Being Asian American is not about celebrating the lunar new year, wearing a hanbok, painting a mask, or banging a drum. Yeah, we do those sometimes, but there’s more to it than that. For example, today someone asked me if I was from the US. It was much nicer than asking “So what country are you from?” but the implication is there: I don’t look American. That is something you don’t get from the “museum view of culture” that Hopgood writes of.

This is a danger, I think, in presenting the birth country and family in an overly romantic way, and in raising a child’s expectations that they will and should fit in. Adoptees can end up feeling bad not only because they don’t fit in, but because they disappoint their parents.

There is also a danger, I think, in presenting the birth country and family in an overly romantic and unmodernized, backwards way; that the birth parents are poor farmers from rural areas and unable to raise a child. Unfortunately, I can name more than a few children’s books that do that. Likewise, I can name more than a few children’s books that romanticize adoption itself; the rescue, the colorblind love, the trivial misunderstandings from society that adoptees should brush off. Right.

I realize that adoptees will all come to their own view of culture and adoption, but I imagine many international adoptees and children in multiracial families share this wider, more global view of themselves. Our blended family backgrounds, beliefs, and practices – as diverse, complicated, and dissonant as they might seem – are as authentic as any. We are another version of the immigrant story, with a culture is just as rich as the one we might have had.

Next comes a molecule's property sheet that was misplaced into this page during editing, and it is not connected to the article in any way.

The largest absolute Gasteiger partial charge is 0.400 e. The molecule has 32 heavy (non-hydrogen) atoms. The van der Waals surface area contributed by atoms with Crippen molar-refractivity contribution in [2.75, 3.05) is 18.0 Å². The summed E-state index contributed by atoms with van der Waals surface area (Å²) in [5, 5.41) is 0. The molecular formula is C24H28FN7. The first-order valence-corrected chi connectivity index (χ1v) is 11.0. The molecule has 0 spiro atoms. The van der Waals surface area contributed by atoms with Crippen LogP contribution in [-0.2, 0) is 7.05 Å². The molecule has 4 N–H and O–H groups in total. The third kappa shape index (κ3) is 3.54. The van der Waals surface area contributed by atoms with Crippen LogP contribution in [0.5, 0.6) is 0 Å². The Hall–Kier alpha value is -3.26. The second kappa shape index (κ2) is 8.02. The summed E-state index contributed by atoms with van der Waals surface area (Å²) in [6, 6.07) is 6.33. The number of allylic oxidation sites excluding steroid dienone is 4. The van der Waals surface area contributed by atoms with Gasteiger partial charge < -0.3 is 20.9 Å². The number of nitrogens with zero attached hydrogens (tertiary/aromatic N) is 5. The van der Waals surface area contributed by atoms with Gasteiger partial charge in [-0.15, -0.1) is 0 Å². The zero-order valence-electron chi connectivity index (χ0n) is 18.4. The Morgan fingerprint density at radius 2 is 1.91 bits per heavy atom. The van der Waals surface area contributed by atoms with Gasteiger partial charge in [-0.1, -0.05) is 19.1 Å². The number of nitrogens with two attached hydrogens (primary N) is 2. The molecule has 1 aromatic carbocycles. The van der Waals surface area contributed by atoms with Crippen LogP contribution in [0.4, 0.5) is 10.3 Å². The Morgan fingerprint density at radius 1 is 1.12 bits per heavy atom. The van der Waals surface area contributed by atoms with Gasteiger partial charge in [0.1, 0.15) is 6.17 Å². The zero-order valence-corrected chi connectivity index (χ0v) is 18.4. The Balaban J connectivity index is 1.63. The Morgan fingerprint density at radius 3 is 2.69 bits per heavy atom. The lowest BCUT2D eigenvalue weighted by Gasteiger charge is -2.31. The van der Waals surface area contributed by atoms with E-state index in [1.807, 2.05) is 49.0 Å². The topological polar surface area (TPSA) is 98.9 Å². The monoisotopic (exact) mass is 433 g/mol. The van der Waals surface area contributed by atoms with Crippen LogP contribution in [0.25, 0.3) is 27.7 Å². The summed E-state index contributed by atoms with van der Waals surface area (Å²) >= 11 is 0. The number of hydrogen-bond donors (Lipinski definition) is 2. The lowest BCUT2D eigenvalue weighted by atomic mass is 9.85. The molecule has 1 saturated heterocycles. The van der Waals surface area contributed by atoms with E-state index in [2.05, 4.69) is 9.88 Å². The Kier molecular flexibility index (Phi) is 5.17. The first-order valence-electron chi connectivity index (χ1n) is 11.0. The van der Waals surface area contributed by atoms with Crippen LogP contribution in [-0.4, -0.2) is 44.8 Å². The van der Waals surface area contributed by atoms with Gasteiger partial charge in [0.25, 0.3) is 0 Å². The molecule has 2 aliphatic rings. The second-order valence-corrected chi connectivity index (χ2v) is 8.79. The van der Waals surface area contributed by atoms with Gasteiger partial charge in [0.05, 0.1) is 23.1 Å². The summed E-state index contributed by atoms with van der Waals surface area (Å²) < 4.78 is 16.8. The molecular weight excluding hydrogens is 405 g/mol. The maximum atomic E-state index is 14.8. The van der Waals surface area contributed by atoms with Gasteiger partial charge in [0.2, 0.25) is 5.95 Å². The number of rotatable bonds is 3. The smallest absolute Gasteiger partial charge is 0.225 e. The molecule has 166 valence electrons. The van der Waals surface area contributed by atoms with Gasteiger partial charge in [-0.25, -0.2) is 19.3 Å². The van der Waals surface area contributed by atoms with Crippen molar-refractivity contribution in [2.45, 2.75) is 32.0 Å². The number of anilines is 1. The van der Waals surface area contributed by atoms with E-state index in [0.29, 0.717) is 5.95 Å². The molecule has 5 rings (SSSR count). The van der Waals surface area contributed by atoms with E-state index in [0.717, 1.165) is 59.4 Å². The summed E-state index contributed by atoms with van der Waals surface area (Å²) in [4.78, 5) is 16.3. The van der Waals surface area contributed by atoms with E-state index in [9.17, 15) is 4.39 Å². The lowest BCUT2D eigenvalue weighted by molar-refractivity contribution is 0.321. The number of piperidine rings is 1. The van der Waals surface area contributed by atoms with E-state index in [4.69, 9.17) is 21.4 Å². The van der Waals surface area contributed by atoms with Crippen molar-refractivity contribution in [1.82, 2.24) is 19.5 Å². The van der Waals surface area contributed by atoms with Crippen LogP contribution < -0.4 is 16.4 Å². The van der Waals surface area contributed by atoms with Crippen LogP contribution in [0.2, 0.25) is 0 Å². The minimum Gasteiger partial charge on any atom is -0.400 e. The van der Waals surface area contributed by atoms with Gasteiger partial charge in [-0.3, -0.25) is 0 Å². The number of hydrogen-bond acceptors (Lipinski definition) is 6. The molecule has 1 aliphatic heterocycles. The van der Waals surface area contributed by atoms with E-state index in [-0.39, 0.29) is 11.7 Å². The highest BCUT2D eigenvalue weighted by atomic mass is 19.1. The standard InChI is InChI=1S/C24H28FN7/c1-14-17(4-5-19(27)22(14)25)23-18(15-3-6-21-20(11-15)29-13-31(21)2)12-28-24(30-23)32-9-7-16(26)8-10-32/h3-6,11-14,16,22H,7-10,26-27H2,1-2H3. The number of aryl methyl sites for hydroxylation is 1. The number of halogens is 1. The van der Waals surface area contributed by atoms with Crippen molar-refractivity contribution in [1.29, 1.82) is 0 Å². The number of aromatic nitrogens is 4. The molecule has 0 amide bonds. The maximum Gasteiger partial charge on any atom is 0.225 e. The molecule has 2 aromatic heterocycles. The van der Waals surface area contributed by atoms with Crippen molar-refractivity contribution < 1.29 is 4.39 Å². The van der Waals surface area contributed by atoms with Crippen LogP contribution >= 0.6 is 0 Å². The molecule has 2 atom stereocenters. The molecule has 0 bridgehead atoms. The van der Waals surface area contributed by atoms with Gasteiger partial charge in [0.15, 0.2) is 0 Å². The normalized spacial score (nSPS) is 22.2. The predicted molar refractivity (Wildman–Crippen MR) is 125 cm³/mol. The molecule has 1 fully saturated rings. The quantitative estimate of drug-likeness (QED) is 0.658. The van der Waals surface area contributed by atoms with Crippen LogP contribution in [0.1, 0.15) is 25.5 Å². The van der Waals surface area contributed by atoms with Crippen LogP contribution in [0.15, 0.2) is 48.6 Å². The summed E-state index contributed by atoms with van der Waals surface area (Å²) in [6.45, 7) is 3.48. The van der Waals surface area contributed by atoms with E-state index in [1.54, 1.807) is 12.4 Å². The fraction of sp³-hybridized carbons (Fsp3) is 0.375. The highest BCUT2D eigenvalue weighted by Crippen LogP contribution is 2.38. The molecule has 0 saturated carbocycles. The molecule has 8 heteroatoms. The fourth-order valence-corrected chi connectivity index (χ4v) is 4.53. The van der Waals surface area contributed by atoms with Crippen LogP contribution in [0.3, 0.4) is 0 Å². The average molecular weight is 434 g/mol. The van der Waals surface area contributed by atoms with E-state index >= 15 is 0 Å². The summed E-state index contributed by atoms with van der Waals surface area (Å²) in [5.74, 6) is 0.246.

Read the rest of it here. Thanks to Ji-Yeon Yuh for the link.

Revisions to Korea Adoption Law

Check out the proposed content revisions to Korea’s Adoption Law. Thanks to Jane Jeong Trenka, TRACK and allies for all your hard work!


The first couple paragraphs:

Ms. Rami So, lawyer with Gong-Gam
Korean Public Interest Lawyers’Group, Gong-Gam
Last modified: July 23, 2009
*Please direct translation questions to Kelsey at khsmarch@gmail.com*

Objective: The Korean Public Interest Lawyers’Group, Gong-Gam, in collaboration with adoptee organizations TRACK and ASK, KoRoot, non-affiliated adoptees, single parents, and other interested parties in Korea and abroad is currently drafting abillto addressrevisions to adoption procedure law in Korea. In an effort to inform and include feedback from as many interested parties as possible during the revision process, an outline of the first draft is
provided below. Please understand that this is a “work in progress”and is continually undergoing revisionsas more recommendations and feedback are taken into account.

Feedback: This is an exciting yet crucial time in Korea to change the future of adoption practices (both domestic and intercountry) to ensure the best interests of the child. The contents of the revisions not only include amendments to adoption procedures, but also address adoptee rights related to post-adoption services and access to adoption records. If you have any comments, feedback and/or suggestions please email khsmarch@gmail.com